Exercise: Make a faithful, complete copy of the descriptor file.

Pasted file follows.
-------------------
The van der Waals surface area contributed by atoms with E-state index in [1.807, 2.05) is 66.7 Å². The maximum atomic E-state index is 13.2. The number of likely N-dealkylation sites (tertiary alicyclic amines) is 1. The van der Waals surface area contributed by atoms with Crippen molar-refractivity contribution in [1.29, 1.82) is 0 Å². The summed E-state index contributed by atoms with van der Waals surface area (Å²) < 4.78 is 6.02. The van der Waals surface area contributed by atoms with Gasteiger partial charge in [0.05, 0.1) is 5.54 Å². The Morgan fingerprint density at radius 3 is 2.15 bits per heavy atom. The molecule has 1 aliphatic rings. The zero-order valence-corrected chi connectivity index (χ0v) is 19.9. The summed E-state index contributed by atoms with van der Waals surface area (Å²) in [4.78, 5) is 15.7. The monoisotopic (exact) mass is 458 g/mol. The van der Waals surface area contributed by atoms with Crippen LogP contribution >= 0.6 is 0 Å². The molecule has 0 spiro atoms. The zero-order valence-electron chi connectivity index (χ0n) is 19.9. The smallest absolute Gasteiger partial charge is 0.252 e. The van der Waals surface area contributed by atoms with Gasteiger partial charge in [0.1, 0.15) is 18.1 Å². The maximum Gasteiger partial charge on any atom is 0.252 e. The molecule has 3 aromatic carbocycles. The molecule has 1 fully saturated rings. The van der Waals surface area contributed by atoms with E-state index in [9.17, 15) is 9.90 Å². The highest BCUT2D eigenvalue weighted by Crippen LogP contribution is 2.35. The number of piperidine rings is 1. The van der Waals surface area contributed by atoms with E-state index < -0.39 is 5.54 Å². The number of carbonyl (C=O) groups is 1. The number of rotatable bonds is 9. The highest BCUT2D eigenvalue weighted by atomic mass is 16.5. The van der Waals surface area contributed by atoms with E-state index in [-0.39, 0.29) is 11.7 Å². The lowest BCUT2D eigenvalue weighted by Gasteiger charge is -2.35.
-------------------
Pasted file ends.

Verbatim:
The van der Waals surface area contributed by atoms with E-state index in [1.807, 2.05) is 66.7 Å². The maximum atomic E-state index is 13.2. The number of likely N-dealkylation sites (tertiary alicyclic amines) is 1. The van der Waals surface area contributed by atoms with Crippen molar-refractivity contribution in [1.29, 1.82) is 0 Å². The summed E-state index contributed by atoms with van der Waals surface area (Å²) < 4.78 is 6.02. The van der Waals surface area contributed by atoms with Gasteiger partial charge in [0.05, 0.1) is 5.54 Å². The Morgan fingerprint density at radius 3 is 2.15 bits per heavy atom. The molecule has 1 aliphatic rings. The zero-order valence-corrected chi connectivity index (χ0v) is 19.9. The summed E-state index contributed by atoms with van der Waals surface area (Å²) in [4.78, 5) is 15.7. The monoisotopic (exact) mass is 458 g/mol. The van der Waals surface area contributed by atoms with Crippen LogP contribution >= 0.6 is 0 Å². The molecule has 0 spiro atoms. The zero-order valence-electron chi connectivity index (χ0n) is 19.9. The smallest absolute Gasteiger partial charge is 0.252 e. The van der Waals surface area contributed by atoms with Gasteiger partial charge in [0.1, 0.15) is 18.1 Å². The maximum Gasteiger partial charge on any atom is 0.252 e. The molecule has 3 aromatic carbocycles. The molecule has 1 fully saturated rings. The van der Waals surface area contributed by atoms with E-state index in [9.17, 15) is 9.90 Å². The highest BCUT2D eigenvalue weighted by Crippen LogP contribution is 2.35. The number of piperidine rings is 1. The van der Waals surface area contributed by atoms with E-state index < -0.39 is 5.54 Å². The number of carbonyl (C=O) groups is 1. The number of rotatable bonds is 9. The highest BCUT2D eigenvalue weighted by atomic mass is 16.5. The van der Waals surface area contributed by atoms with E-state index in [-0.39, 0.29) is 11.7 Å². The lowest BCUT2D eigenvalue weighted by Gasteiger charge is -2.35.